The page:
Disabled or dis-taught?

In response to the special education discussions (here and here) on Jay Greene’s blog, reading researcher Reid Lyon expands the discussion. Many students labeled with learning disabilities are victims of poor teaching, he writes.

(A major goal of Response To Intervention) is to reduce referrals to special education by documenting that the student’s learning difficulties are not because of inadequate instruction in general education classrooms but because of a disability. Years ago, S. Allen Cohen provided us with a more interesting term for lousy teaching which he called “dyspedagogia” (I believe this was tongue in cheek).

But the fact is most kids identified for special education and labeled as having a Learning Disability (LD) are not LD but achieve poorly because of “dyspedagogia.” In fact, our research over the past 20 years has taught us that scientifically based early reading intervention provided through a tiered approach to instruction can reduce the percentage of LD from upwards of 22% to between 2% and 10% in some states and LEAs. This is a very good thing given that LD referrals and placements constitute about 50% of all referrals to special education, and reading disabilities comprise about 80% of kids identified with LD.

What are the barriers? I suggest you read the whole thing, but I’ll note that Lyon dreams of providing policymakers and educational leaders two free tattoos that read: (1) “Necessary but not sufficient,” and (2) “Great policy idea, but implementation is a bitch.”

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  1. My husband, a pediatrician, coined the term “teaching disabilities” with the multitude of students who were sent to him who couldn’t read in fourth grade. Or rather, they could only read selectively.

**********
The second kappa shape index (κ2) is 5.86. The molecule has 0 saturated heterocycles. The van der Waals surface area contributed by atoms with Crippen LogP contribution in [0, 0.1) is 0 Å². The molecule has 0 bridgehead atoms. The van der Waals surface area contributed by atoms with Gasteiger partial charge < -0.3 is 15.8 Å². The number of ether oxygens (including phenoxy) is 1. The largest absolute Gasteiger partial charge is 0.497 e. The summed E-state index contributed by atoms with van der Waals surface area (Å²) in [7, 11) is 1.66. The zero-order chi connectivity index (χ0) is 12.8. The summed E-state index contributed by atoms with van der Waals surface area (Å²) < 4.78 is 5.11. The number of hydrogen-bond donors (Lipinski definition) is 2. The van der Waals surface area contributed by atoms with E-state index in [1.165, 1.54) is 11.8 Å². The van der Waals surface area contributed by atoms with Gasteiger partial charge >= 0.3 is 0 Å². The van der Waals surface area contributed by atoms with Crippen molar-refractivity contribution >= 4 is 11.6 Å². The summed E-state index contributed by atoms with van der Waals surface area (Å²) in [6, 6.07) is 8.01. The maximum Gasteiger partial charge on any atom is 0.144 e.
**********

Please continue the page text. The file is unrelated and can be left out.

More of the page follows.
They could read “meat”, for instance, but not “beat”. They had memorized the word meat, but didn’t know WHY it said meat because they’d never learned phonics. So they couldn’t use the same cues to read beat. It was ridiculous.

    But our school board is so dedicated to whole language that’s what you get it. They call it an “integrated phonics approach”, but they don’t actually teach phonics in any systematic way. And then they wonder why kids don’t read!

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  2. Margo/Mom says:

    Somewhere on the Wrighslaw web page is a discussion of why school psychologists never diagnose “dyspedagogia” or its equivalent when evaluating a child’s need for special services. Certainly it rocks the employment boat to suggest that teachers’ work has been insufficient or misguided. There would also be the inevitable argument that teachers are the experts in teaching–not psychologists (interesting, this never carries over to evaluating parenting–where is seems that everyone is the expert).

    Even doctors are reluctant to challenge the adequacy of another doctor’s work–even if they recommend another diagnosis or treatment.

    It seems as though RtI helps us to get around this particular barrier by allowing (requiring) a percentage of funds to be spent on pre-identification services in a systematic way. This serves a dual function of aiding in identification and preventing misidentification.